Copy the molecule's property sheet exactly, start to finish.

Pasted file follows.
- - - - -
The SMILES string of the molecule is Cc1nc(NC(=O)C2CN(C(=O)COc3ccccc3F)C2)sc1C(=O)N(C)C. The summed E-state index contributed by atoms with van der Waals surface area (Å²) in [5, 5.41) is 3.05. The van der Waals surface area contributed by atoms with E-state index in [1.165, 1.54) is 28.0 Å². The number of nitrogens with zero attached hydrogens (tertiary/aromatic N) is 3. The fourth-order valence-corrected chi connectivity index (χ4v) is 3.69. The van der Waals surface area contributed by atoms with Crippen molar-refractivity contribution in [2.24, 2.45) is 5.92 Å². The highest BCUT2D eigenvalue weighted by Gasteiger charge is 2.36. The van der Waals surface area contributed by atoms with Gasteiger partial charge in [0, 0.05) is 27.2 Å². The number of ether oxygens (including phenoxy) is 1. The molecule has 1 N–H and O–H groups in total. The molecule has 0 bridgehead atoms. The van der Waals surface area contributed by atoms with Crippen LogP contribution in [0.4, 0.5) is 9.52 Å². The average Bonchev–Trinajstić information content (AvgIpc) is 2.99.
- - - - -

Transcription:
The SMILES string of the molecule is Cc1nc(NC(=O)C2CN(C(=O)COc3ccccc3F)C2)sc1C(=O)N(C)C. The summed E-state index contributed by atoms with van der Waals surface area (Å²) in [5, 5.41) is 3.05. The van der Waals surface area contributed by atoms with E-state index in [1.165, 1.54) is 28.0 Å². The number of nitrogens with zero attached hydrogens (tertiary/aromatic N) is 3. The fourth-order valence-corrected chi connectivity index (χ4v) is 3.69. The van der Waals surface area contributed by atoms with Crippen molar-refractivity contribution in [2.24, 2.45) is 5.92 Å². The highest BCUT2D eigenvalue weighted by Gasteiger charge is 2.36. The van der Waals surface area contributed by atoms with Gasteiger partial charge in [0, 0.05) is 27.2 Å². The number of ether oxygens (including phenoxy) is 1. The molecule has 1 N–H and O–H groups in total. The molecule has 0 bridgehead atoms. The van der Waals surface area contributed by atoms with Crippen LogP contribution in [0.4, 0.5) is 9.52 Å². The average Bonchev–Trinajstić information content (AvgIpc) is 2.99.